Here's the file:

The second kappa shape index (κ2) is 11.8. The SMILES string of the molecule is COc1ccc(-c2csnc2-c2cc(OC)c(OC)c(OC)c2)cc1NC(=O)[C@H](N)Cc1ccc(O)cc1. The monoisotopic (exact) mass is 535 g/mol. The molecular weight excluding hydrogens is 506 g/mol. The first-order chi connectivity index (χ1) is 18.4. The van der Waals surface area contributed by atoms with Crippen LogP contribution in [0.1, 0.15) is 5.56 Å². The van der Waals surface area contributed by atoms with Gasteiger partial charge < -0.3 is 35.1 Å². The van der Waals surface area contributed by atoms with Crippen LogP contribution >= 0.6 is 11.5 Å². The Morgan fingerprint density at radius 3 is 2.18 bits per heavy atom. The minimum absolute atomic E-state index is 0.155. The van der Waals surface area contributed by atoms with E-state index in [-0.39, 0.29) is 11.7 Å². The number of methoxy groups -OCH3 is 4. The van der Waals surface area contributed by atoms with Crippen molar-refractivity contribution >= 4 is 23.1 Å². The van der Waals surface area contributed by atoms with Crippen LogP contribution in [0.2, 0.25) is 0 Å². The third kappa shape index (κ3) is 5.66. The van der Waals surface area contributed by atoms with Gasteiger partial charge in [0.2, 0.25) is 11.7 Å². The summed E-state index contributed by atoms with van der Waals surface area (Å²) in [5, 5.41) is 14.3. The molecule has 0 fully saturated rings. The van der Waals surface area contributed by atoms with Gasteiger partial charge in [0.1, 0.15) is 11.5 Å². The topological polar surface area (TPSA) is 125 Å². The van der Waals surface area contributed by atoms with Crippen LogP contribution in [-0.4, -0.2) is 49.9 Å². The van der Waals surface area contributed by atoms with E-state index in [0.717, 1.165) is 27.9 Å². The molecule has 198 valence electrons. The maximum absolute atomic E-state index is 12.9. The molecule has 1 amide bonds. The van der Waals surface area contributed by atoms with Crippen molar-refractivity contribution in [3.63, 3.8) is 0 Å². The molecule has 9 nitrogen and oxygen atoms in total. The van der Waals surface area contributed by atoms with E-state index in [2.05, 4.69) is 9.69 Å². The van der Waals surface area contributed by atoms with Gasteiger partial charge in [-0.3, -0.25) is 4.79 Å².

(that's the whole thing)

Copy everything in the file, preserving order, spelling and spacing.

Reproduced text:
The second kappa shape index (κ2) is 11.8. The SMILES string of the molecule is COc1ccc(-c2csnc2-c2cc(OC)c(OC)c(OC)c2)cc1NC(=O)[C@H](N)Cc1ccc(O)cc1. The monoisotopic (exact) mass is 535 g/mol. The molecular weight excluding hydrogens is 506 g/mol. The first-order chi connectivity index (χ1) is 18.4. The van der Waals surface area contributed by atoms with Crippen LogP contribution in [0.1, 0.15) is 5.56 Å². The van der Waals surface area contributed by atoms with Gasteiger partial charge < -0.3 is 35.1 Å². The van der Waals surface area contributed by atoms with Crippen LogP contribution >= 0.6 is 11.5 Å². The Morgan fingerprint density at radius 3 is 2.18 bits per heavy atom. The minimum absolute atomic E-state index is 0.155. The van der Waals surface area contributed by atoms with E-state index in [-0.39, 0.29) is 11.7 Å². The number of methoxy groups -OCH3 is 4. The van der Waals surface area contributed by atoms with Crippen molar-refractivity contribution >= 4 is 23.1 Å². The van der Waals surface area contributed by atoms with Crippen LogP contribution in [0.2, 0.25) is 0 Å². The third kappa shape index (κ3) is 5.66. The van der Waals surface area contributed by atoms with Gasteiger partial charge in [0.2, 0.25) is 11.7 Å². The summed E-state index contributed by atoms with van der Waals surface area (Å²) in [5, 5.41) is 14.3. The molecule has 0 fully saturated rings. The van der Waals surface area contributed by atoms with Gasteiger partial charge in [0.1, 0.15) is 11.5 Å². The topological polar surface area (TPSA) is 125 Å². The van der Waals surface area contributed by atoms with Crippen LogP contribution in [-0.4, -0.2) is 49.9 Å². The van der Waals surface area contributed by atoms with E-state index in [0.717, 1.165) is 27.9 Å². The molecule has 198 valence electrons. The maximum absolute atomic E-state index is 12.9. The molecule has 1 amide bonds. The van der Waals surface area contributed by atoms with Crippen molar-refractivity contribution in [3.63, 3.8) is 0 Å². The molecule has 9 nitrogen and oxygen atoms in total. The van der Waals surface area contributed by atoms with E-state index in [2.05, 4.69) is 9.69 Å². The van der Waals surface area contributed by atoms with Gasteiger partial charge in [-0.3, -0.25) is 4.79 Å².